Friday, 3 April 2015
The Bone Clocks by David Mitchell
I think maybe it does because although I liked The Bone Clocks a whole damn lot, I had some of the same issues with the ending as I did with Ghostwritten, which is seeming like a David Mitchell thing. Both books are so wonderful and so heady and so in love with people. Then their ends are so depressing, that while they may be valid, it takes a bit of the wind out of my sails. It's hard to be as enthusiastic. (I am not, note, looking for a perfectly happy ending. It's just that at the ends of his books he can get so damn bleak that it feels somewhat dissonant from what has gone before.)
Then again, Mitchell is all about dissonance, about blending genres and tones, and it's what I love. It's that it's that note at the end, always at the end.
I have another quibble, but this time it's with reviewers and critics, not with David Mitchell. It is this: There. Are. No. Damn. Wizards. In. This. Book. So many reviews, "I liked it until the wizards, the wizards threw everything off, the wizards blahblahblah." No wizards! I heard that and assumed that people were being dumb about Mitchell switching genres and we'd end up in a fantasy land at some point. But there are no wizards! And while there is some genre-jumping, it's much more subtle than some of his other books.
It's a book about the life cycle, people as bone clocks, the passing of one, the emergence of another. There are those who are bound to the wheel in an entirely different way, through reincarnation and the ability to move souls to different bodies. Being one of those beings, dear children, does not make one a wizard. Even the twisted ones who sacrifice other people to extend their own lives in some bizarre Satanic-type ritual if Satanism really worked, that's not really wizardry. If you're going to get huffy about genre, get it the fuck right. Seriously.
So I kept looking for wizards, and being puzzled. That's got nothing to do with David Mitchell. It's just that when you find out in detail about the opposing forces who exist behind the scenes of human life, some people find it a moment much like the frogs in the movie Magnolia - it's either a beautiful moment where it all comes together, or it completely throws some people out of the story.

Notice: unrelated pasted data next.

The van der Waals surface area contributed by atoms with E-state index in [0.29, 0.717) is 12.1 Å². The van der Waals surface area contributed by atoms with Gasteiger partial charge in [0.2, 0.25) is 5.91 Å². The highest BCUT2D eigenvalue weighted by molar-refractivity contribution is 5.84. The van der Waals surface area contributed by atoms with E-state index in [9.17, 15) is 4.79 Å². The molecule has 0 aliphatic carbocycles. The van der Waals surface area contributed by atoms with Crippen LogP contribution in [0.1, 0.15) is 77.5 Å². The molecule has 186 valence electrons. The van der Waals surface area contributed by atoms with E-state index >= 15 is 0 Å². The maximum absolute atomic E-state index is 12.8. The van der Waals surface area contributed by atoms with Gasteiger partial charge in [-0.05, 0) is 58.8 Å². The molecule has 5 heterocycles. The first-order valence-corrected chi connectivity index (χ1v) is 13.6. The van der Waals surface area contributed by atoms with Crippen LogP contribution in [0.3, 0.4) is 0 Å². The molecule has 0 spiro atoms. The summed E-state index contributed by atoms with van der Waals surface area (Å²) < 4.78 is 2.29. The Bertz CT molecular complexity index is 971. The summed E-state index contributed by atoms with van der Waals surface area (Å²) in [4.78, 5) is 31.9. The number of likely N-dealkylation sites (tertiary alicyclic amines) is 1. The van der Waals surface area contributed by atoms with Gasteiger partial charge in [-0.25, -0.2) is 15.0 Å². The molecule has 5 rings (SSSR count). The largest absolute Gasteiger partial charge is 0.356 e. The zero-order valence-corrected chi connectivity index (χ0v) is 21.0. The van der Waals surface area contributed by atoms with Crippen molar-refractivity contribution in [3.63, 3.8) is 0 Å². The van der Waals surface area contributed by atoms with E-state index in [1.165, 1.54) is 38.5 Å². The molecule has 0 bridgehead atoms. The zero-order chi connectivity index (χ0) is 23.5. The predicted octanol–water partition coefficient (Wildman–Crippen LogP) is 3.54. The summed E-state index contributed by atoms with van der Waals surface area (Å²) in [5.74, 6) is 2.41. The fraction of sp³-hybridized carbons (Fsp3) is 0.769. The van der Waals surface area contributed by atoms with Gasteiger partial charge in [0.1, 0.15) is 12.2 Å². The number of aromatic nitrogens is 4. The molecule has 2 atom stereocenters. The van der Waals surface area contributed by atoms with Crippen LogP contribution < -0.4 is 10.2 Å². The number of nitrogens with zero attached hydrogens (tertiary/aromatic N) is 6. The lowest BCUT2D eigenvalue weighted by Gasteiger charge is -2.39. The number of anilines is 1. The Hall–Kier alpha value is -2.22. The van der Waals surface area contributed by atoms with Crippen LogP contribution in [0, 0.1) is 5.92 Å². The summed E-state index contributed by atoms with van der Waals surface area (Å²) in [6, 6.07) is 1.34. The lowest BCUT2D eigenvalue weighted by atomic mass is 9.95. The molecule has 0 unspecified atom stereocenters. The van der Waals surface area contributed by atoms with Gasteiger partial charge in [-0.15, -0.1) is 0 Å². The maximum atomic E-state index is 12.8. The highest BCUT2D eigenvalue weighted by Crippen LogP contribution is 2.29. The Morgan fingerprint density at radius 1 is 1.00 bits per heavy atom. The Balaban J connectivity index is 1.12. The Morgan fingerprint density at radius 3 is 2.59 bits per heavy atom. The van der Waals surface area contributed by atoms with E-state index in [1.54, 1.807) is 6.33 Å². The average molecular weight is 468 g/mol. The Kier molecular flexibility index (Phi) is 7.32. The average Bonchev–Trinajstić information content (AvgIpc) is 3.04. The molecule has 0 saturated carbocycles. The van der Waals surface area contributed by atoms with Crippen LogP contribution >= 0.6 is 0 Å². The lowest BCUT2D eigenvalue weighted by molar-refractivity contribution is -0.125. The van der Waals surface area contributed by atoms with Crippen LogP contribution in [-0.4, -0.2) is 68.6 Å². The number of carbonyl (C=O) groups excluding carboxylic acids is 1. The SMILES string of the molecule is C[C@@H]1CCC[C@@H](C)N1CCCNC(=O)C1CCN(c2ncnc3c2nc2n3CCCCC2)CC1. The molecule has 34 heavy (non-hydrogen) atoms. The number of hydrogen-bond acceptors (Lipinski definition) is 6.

Although it isn't immediately apparent, it's the story of one normal human life that gets mixed up in these centuries-long battles, that of Holly Sykes, whom we first meet as an English teenager running away from home, and follow her, sometimes through the stories of other people in her life, through all the ups and downs. Paired with that, although he only emerges once or twice, is Hugo Lamb, a character from Black Swan Green. (Mo from Ghostwritten also makes an appearance.)
Each chapter has a little clock running down in the margins, which created a lovely sense of tension. We check in with her or with people around her over the course of a lifetime, with all the death and birth that entails. Her path occasionally intersects with those who don't know why they keep coming back, but they do. It's about accepting mortality, for those for whom it is inescapable, and learning how best to be immortal, for those for whom that is equally so.
I enjoyed this book a great deal. One hundred pages in, I had that comfortable feeling you get when you're in the hands of the master storyteller. You know the story may be distressing, but also that the writer knows where he's going and what he's doing, and you can relax and be dragged along. By the flow of time, in this case.
And even the ending is good, and probably a needed warning of where Mitchell worries we might end up. It's not quite as dire as I may have made it sound. There's such love here, and it comes out in the worst of circumstances. Who can you save from the inevitability of death?